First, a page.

The short answer is, you need to discuss this with the contractor, figure out what effect the change has on his work and find a fair solution.

RE: Overhead and Profit for Contractors

There's not enough information in your question.  Is it a CM?  Is it specialty work that backup up a contractor doing most of the work?  An example of what can happen when a CM gets too much markup (from what I've heard from at least two independent sources) was Bechtel on the Big Dig.  Through a fluke of the contract, they got 15% as a CM.  This means that the $10 Billion dollar overrun "earned" them $1.5 Billion dollars - without a single piece of equipment on the job.

Made the stockholders happy - at the expense of the taxpayers.

RE: Overhead and Profit for Contractors

CM Contract Manager

The G&A pays for many things: risk, insurance, management oversite, contracts, supervision

The fairness depends on the value of the contract change, the contract, and how it changes the scope of the existing work.  I have seen  major contracts for the U.S. DOD that have G&A + Profit greater then 20%.

RE: Overhead and Profit for Contractors

I am the CM, I am dealing with the contractor here. Its a remodel job and there are a lot of subs involved. For any change in scope of work, the contractor goes to the appropriate subcontractor and gets a quote from to do the extra work. The subcontractor then charges his overhead and profit to which the contractor charges his own overhead and profit and then the CM recieves the final quote. In my case, this is a lumpsum quote.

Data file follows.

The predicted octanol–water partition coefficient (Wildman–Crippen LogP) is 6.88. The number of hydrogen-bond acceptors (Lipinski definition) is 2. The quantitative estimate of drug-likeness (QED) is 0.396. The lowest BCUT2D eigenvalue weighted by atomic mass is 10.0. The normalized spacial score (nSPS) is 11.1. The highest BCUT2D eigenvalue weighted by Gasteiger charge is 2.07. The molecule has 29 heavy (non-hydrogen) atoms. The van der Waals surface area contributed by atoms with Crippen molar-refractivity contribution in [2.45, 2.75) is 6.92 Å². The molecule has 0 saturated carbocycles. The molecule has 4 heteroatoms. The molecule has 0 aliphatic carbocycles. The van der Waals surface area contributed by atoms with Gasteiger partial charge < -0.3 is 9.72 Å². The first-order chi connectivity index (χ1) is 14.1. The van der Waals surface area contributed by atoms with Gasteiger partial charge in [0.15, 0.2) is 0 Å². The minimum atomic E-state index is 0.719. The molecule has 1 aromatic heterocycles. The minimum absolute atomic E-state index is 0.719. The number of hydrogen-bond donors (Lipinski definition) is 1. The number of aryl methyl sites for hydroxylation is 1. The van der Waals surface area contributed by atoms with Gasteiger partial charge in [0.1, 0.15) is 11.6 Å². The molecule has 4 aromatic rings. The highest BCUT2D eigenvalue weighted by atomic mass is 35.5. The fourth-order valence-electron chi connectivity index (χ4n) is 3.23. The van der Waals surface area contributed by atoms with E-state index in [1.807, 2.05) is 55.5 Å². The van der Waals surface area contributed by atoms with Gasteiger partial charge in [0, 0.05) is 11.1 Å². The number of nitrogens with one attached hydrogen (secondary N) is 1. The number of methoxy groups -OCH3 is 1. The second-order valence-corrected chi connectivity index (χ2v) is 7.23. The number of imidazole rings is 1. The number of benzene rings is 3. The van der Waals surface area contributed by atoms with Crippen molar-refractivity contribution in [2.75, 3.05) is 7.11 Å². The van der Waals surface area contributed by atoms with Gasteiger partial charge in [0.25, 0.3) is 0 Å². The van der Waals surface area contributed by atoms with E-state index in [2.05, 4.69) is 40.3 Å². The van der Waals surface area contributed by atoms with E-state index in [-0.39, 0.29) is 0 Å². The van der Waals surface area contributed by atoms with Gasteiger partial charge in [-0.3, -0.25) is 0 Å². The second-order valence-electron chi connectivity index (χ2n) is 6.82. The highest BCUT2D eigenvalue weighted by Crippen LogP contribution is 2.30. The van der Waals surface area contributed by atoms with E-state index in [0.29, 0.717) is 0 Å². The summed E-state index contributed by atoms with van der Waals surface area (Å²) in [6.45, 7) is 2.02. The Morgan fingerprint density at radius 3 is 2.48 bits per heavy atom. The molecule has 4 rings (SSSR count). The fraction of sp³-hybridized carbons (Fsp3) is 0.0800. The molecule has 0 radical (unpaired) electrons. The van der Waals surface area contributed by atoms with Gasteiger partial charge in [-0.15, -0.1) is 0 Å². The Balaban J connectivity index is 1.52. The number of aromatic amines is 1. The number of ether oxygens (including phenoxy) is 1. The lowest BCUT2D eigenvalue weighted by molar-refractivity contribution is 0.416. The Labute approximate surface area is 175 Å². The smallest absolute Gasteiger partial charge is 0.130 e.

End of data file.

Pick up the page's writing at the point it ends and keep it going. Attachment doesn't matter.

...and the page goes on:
RE: Overhead and Profit for Contractors

How do you know that the subcontractor's price is right in the first place?

RE: Overhead and Profit for Contractors

Are you sure you're defining "scope" correctly?  It may not be a change in scope, and the definition thereof is purposely clouded by some contractors.  "Scope" is not magnitude, nor is it limits.  It's type of work.  Your reference to the "appropriate subcontractor" doesn't quite fit.  There can't really be an "appropriate subcontractor" if it's a change involving new "scope".

You can ask for a breakdown, but be aware that if you decide to go T&M and they mess up it's on you.  

The bottom line is that a change in scope doesn't limit you to one subcontractor (in my experience).  Is it a big $ value, percentagewise?

RE: Overhead and Profit for Contractors

my definition of scope seems to be a bit different, and would include type of work, amount of work as well as when and where the work is to be performed.